Yet again a tricky one, it took a bit of a search to find the garage in question, then a few minutes to locate the wording on the sign, with a good spot it would have been a matter of seconds but took me a good five minutes to sort this one out, never mind this can happen, once sorted I decided to take a minute to have a water top up before setting off.
No good me trying to remember the name of the proprietor of the garage, it took me a few glances whilst I was committing it to my notes! Unusual name is Cavan.
A very interesting one this was, the road into the village was blocked off due to roadworks, however, it said access to frontages so without further ado I carried on, the road was dug up in several locations but luckily not all the way across so acted as chicanes. I came across the shop in question and found the old sign which indicated 9¼ miles to Boston, easy one to remember at last.
Wainfleet All Saints
This was by far the most unexpected stop, entering the village I scanned the shop fronts looking for Stores, I happened to pull up behind a car being fuelled up from a petrol pump reset into the shop frontage and the pipe trailing at high level over the pavement, I was amazed that current health & safety legislation allowed this any longer. It seemed popular with the locals as no soon as the car pulled away another one took its place. Great to see the locals supporting a local venture, I didn’t spot how much it cost per litre but I suspect it wasn’t “supermarket” rates.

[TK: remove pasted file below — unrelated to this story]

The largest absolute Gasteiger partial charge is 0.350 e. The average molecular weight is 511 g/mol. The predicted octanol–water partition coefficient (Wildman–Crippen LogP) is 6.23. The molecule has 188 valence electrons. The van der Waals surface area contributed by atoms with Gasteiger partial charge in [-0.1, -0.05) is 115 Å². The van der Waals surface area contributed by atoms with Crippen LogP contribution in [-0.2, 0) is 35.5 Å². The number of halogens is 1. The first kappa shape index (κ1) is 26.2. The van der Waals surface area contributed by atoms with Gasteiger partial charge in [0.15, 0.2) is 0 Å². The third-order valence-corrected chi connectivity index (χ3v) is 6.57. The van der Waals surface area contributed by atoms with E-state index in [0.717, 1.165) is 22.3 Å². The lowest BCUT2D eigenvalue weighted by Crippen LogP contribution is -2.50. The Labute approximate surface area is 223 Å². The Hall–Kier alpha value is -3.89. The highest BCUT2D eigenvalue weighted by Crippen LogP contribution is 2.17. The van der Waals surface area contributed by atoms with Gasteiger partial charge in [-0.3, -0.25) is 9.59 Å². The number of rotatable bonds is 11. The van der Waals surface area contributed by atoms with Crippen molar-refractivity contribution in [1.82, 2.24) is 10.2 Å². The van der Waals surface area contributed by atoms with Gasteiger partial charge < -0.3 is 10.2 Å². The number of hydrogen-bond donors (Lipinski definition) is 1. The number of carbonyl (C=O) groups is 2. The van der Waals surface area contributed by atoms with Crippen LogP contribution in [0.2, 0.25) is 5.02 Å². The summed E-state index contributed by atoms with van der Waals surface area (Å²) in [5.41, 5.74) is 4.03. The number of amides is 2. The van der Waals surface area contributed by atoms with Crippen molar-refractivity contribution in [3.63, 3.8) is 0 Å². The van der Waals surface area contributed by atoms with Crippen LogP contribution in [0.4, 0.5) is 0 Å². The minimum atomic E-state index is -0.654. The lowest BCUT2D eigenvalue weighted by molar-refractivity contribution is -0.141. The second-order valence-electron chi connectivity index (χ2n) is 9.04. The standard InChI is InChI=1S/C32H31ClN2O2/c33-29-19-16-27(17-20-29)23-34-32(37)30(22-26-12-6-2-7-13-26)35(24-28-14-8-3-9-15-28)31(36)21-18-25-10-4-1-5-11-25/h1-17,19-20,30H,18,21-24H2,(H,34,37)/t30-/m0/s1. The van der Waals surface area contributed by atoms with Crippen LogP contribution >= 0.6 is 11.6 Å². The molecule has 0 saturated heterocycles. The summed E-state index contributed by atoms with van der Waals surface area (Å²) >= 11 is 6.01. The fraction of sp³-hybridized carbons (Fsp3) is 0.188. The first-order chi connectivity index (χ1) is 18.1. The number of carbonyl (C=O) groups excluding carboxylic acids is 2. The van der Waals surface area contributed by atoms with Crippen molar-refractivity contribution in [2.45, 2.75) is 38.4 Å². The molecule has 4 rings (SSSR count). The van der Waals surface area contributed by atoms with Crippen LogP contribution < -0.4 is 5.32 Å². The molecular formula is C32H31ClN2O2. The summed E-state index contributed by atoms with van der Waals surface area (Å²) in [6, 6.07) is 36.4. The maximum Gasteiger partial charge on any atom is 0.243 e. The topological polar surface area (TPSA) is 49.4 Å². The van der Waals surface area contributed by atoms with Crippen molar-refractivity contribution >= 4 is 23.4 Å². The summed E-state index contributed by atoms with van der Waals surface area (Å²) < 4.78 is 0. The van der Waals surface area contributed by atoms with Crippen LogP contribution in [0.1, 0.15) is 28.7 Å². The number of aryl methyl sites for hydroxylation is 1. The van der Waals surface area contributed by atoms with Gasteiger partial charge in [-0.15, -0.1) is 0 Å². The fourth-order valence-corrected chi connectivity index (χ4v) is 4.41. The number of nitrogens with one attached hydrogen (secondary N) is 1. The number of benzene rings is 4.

This was one that I knew the answer to before arriving at the windmill as I had been here before, it is equipped with six sales, not sure if this makes it more efficient but I suppose it was deemed appropriate in its day. I took the opportunity to take a couple of photographs as I didn’t on my previous visit, it must have been raining at the time!
Another place I have visited several times so it was easy to find, the only hold up in this area is the railway crossing, the gates always seem to be closed resulting in a wait for the train to pass. In addition, there is no push button control for the signalman, he has to leave the signal box and open the gates manually, still, it keeps him fit I suppose.
Not far to go now, only this stop and one other, I was well ahead of my expected time and this one proved to be another memory job and I didn’t even have to slow down.
An enforced stop at this one, there was a bit of confusion as to the required information which meant checking with the actual clue sheet, Rob had written the clue down slightly wrong so to make sure I had the correct answer I took photos of the notice board and sorted it out back at rally HQ
The day had gone really well and I arrived back at 2:45pm, as expected Grim’s bike was already parked up so I ventured inside to transfer the answers to the rally card and check in. After a while, Steve arrived and we had our photos done with the awards. A quick drink and a spot of relaxation were the order of the day and I was ready to head for home just after 4pm an early day.